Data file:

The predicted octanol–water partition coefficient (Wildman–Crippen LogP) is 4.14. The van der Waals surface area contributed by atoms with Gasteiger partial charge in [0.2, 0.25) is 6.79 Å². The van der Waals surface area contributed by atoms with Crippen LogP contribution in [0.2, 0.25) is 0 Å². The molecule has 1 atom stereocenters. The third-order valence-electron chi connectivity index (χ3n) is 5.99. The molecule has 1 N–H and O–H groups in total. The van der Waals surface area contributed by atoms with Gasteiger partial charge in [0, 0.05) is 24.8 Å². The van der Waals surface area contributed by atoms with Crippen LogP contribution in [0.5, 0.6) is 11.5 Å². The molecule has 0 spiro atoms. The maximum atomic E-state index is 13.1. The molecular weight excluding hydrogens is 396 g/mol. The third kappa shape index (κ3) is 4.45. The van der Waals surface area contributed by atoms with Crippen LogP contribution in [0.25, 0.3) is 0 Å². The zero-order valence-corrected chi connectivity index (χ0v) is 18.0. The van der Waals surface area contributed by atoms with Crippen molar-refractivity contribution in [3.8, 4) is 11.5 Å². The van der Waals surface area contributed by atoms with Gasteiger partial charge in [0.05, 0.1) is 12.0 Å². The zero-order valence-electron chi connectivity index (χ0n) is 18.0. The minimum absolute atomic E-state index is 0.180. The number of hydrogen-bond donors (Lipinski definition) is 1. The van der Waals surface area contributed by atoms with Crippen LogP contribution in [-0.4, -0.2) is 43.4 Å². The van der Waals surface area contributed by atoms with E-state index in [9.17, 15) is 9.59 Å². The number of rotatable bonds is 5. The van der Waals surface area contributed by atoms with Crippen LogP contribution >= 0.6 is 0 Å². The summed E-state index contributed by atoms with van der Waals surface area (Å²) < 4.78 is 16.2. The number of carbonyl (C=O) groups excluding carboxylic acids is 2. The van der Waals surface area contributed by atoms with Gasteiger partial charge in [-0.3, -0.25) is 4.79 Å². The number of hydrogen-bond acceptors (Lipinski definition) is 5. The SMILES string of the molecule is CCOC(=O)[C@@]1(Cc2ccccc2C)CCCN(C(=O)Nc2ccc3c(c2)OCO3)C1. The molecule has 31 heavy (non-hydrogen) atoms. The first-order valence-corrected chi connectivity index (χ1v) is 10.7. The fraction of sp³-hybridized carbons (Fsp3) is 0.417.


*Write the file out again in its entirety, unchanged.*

The predicted octanol–water partition coefficient (Wildman–Crippen LogP) is 4.14. The van der Waals surface area contributed by atoms with Gasteiger partial charge in [0.2, 0.25) is 6.79 Å². The van der Waals surface area contributed by atoms with Crippen LogP contribution in [0.2, 0.25) is 0 Å². The molecule has 1 atom stereocenters. The third-order valence-electron chi connectivity index (χ3n) is 5.99. The molecule has 1 N–H and O–H groups in total. The van der Waals surface area contributed by atoms with Gasteiger partial charge in [0, 0.05) is 24.8 Å². The van der Waals surface area contributed by atoms with Crippen LogP contribution in [0.5, 0.6) is 11.5 Å². The molecule has 0 spiro atoms. The maximum atomic E-state index is 13.1. The molecular weight excluding hydrogens is 396 g/mol. The third kappa shape index (κ3) is 4.45. The van der Waals surface area contributed by atoms with Crippen LogP contribution in [0.25, 0.3) is 0 Å². The zero-order valence-corrected chi connectivity index (χ0v) is 18.0. The van der Waals surface area contributed by atoms with Crippen molar-refractivity contribution in [3.8, 4) is 11.5 Å². The van der Waals surface area contributed by atoms with Gasteiger partial charge in [0.05, 0.1) is 12.0 Å². The zero-order valence-electron chi connectivity index (χ0n) is 18.0. The minimum absolute atomic E-state index is 0.180. The number of hydrogen-bond donors (Lipinski definition) is 1. The van der Waals surface area contributed by atoms with Crippen LogP contribution in [-0.4, -0.2) is 43.4 Å². The van der Waals surface area contributed by atoms with E-state index in [9.17, 15) is 9.59 Å². The number of rotatable bonds is 5. The van der Waals surface area contributed by atoms with Crippen LogP contribution >= 0.6 is 0 Å². The summed E-state index contributed by atoms with van der Waals surface area (Å²) < 4.78 is 16.2. The number of carbonyl (C=O) groups excluding carboxylic acids is 2. The van der Waals surface area contributed by atoms with Gasteiger partial charge in [-0.3, -0.25) is 4.79 Å². The number of hydrogen-bond acceptors (Lipinski definition) is 5. The SMILES string of the molecule is CCOC(=O)[C@@]1(Cc2ccccc2C)CCCN(C(=O)Nc2ccc3c(c2)OCO3)C1. The molecule has 31 heavy (non-hydrogen) atoms. The first-order valence-corrected chi connectivity index (χ1v) is 10.7. The fraction of sp³-hybridized carbons (Fsp3) is 0.417.